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AG wants to hire outside lawyers to fight culture war, redistricting issues

The attorney general’s office is attempting to obtain funds to pay for two outside legal contracts.

Attorney General Steve Marshall at the Back the Blue BBQ at the Cooks Museum of Natural Science Tuesday July 27, 2021 in Decatur, Ala.
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The attorney general’s office is attempting to obtain over $175,000 in state funds to pay for two legal contracts regarding culture war and redistricting litigation.

According to state legal contract information, the attorney general’s office submitted a request to have the Child and Parental Rights Campaign, a non-profit law firm, hired as a legal advisor. The description on the submitted contract says the organization will provide, “expert analysis and advice on legal issues, factual issues, and witnesses regarding “gender transitioning.”

The Child and Parental Rights campaign website says the entity is a “non-partisan, non-profit, public interest law firm”, and it was founded to “defend parents’ rights to shield their children from the impacts of gender identity ideology.” Under the legal representation tab on the website it even equates “gender identity ideology” to a “social contagion.” 

Gender identity ideology is essentially a buzzword that gained traction as a backlash to growing societal changes in the U.S. specifically regarding the acceptance of LGBTQ+ people. In an article by Human Rights Watch, the term is said to be, “nothing and everything, but is consistently used to attack feminism, transgender equality, the existence of intersex bodies, the elimination of sex stereotyping, family law reform, same-sex marriage, access to abortion, contraception and comprehensive sexuality education.” 

If the contract with the Child and Parental Rights campaign is approved the law firm will be paid $75,000. The term would be for Aug. 30, 2023, to Aug. 29, 2025. 

This request appears to be part of a continuous push by Alabama Republicans to focus on culture war issues specifically regarding trans people and children. ALGOP Chairman John Wahl has recently said that “transgender ideology and woke policies have no place in our schools,” as he has advocated against the Alabama Education Association and National Education Association.

APR spoke with Wahl in July and asked him how he felt about trans children specifically. Wahl never commented directly about his thoughts on the reality that trans children exist yet advocated for not teaching “diversity, equity and inclusion.”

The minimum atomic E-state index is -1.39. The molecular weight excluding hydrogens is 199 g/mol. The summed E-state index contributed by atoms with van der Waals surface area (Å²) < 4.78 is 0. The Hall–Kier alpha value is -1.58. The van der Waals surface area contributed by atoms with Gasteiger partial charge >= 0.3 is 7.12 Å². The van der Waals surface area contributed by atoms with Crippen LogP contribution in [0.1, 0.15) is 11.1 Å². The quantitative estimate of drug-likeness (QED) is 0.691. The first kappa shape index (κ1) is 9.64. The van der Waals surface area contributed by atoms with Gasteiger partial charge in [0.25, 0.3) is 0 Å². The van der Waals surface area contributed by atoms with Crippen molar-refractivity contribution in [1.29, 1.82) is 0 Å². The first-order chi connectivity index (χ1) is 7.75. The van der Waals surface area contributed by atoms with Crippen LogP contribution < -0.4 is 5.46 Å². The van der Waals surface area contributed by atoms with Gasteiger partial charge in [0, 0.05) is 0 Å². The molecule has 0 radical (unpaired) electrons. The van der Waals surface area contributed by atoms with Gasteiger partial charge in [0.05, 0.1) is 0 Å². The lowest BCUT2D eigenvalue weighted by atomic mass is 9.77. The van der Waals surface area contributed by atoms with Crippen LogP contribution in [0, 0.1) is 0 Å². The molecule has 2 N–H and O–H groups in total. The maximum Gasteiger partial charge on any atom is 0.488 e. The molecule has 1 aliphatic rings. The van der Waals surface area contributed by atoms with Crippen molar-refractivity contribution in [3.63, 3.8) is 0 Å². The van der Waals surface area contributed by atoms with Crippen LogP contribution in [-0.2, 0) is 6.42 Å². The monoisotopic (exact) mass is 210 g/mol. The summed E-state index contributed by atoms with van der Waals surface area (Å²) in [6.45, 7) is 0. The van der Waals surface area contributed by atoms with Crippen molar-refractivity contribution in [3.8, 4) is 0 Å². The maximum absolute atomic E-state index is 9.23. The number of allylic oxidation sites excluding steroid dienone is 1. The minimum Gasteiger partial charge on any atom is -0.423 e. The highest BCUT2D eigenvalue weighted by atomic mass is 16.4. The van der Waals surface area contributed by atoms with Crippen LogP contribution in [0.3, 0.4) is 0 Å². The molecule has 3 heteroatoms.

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The attorney general’s office also submitted another request to have Dr. Wildred Reilly hired as a contractor to provide assistance with redistricting litigation. Under the contract’s description, “contractor will provide opinions concerning race and socioeconomic measurements for Alabama redistricting litigation.

It also says Reilly will provide a, “written report, deposition testimony, if needed, and trial testimony.” As for a justification the contract says simply that the “contractor is an expert.”

Reilly works as the Associate Professor of Political Science at Kentucky State University. He also holds a Ph.D. in Political Science from Southern Illinois University and a J.D. from the University of Illinois College of Law. 

Reilly has also written two books with the first titled, Hate Crime Hoax: How the Left Is Selling a Fake Race War (2019) and another titled, Taboo: 10 Facts You Can’t Talk About (2020).

In the Taboo book, Reilly delves into current political issues pertaining to race, gender and class he claims are “taboo truths” that you can’t say for fear of being called a bigot. Some of these “truths” are men and women being different yet equal, Black crime rates being higher than white crime rates, the gender wage gap being virtually untrue and there is no crisis of Black people being murdered by police.

If the contract is approved Reilly would make $100,000 for a term from August 31, 2023, to August 30, 2025. 

Alabama is currently undergoing litigation for its 2021 congressional map and the Supreme Court recently ruled in Allen v. Milligan that the state was likely in violation of the Voting Rights Act for diluting Black voting power. The state was then ordered by a federal court and now backed by Supreme Court to make a map with at least two majority Black districts. 

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However, during a special session to draw new maps the Republican supermajority deliberately disobeyed this order and drew a map with only one majority Black district. It was revealed in an article by APR that the ALGOP devised a plan to hopefully have Milligan brought back before the Supreme Court so that Section 2 of the VRA can be struck down.

APR contacted the attorney general’s office for a comment on why state funds should be used to pay for the two contracts. APR left  a voicemail and email with Amanda Priest, communications director for the attorney general. Priest has not responded as of this story’s publication. 

Patrick Darrington is a reporter at the Alabama Political Reporter. You can reach him at [email protected].

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